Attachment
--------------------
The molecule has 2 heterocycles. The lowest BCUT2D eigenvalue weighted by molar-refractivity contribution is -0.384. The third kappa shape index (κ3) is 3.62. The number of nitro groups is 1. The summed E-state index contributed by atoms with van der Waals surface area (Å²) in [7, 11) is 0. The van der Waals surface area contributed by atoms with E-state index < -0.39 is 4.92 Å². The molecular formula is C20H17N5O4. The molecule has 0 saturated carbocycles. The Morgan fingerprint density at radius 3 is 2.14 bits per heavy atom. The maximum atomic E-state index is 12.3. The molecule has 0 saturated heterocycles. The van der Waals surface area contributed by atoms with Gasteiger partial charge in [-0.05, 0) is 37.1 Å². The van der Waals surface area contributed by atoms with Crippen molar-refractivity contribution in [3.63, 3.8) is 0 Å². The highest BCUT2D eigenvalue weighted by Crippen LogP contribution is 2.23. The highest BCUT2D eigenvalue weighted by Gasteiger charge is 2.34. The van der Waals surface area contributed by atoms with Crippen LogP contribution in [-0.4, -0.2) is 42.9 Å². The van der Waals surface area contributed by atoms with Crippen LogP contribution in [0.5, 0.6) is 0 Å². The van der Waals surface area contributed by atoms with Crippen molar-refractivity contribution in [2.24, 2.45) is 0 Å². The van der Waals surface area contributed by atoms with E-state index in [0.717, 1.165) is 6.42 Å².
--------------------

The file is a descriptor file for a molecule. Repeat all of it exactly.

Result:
The molecule has 2 heterocycles. The lowest BCUT2D eigenvalue weighted by molar-refractivity contribution is -0.384. The third kappa shape index (κ3) is 3.62. The number of nitro groups is 1. The summed E-state index contributed by atoms with van der Waals surface area (Å²) in [7, 11) is 0. The van der Waals surface area contributed by atoms with E-state index < -0.39 is 4.92 Å². The molecular formula is C20H17N5O4. The molecule has 0 saturated carbocycles. The Morgan fingerprint density at radius 3 is 2.14 bits per heavy atom. The maximum atomic E-state index is 12.3. The molecule has 0 saturated heterocycles. The van der Waals surface area contributed by atoms with Gasteiger partial charge in [-0.05, 0) is 37.1 Å². The van der Waals surface area contributed by atoms with Crippen molar-refractivity contribution in [3.63, 3.8) is 0 Å². The highest BCUT2D eigenvalue weighted by Crippen LogP contribution is 2.23. The highest BCUT2D eigenvalue weighted by Gasteiger charge is 2.34. The van der Waals surface area contributed by atoms with Crippen LogP contribution in [-0.4, -0.2) is 42.9 Å². The van der Waals surface area contributed by atoms with Crippen LogP contribution in [0.5, 0.6) is 0 Å². The van der Waals surface area contributed by atoms with Crippen molar-refractivity contribution in [2.24, 2.45) is 0 Å². The van der Waals surface area contributed by atoms with E-state index in [0.717, 1.165) is 6.42 Å².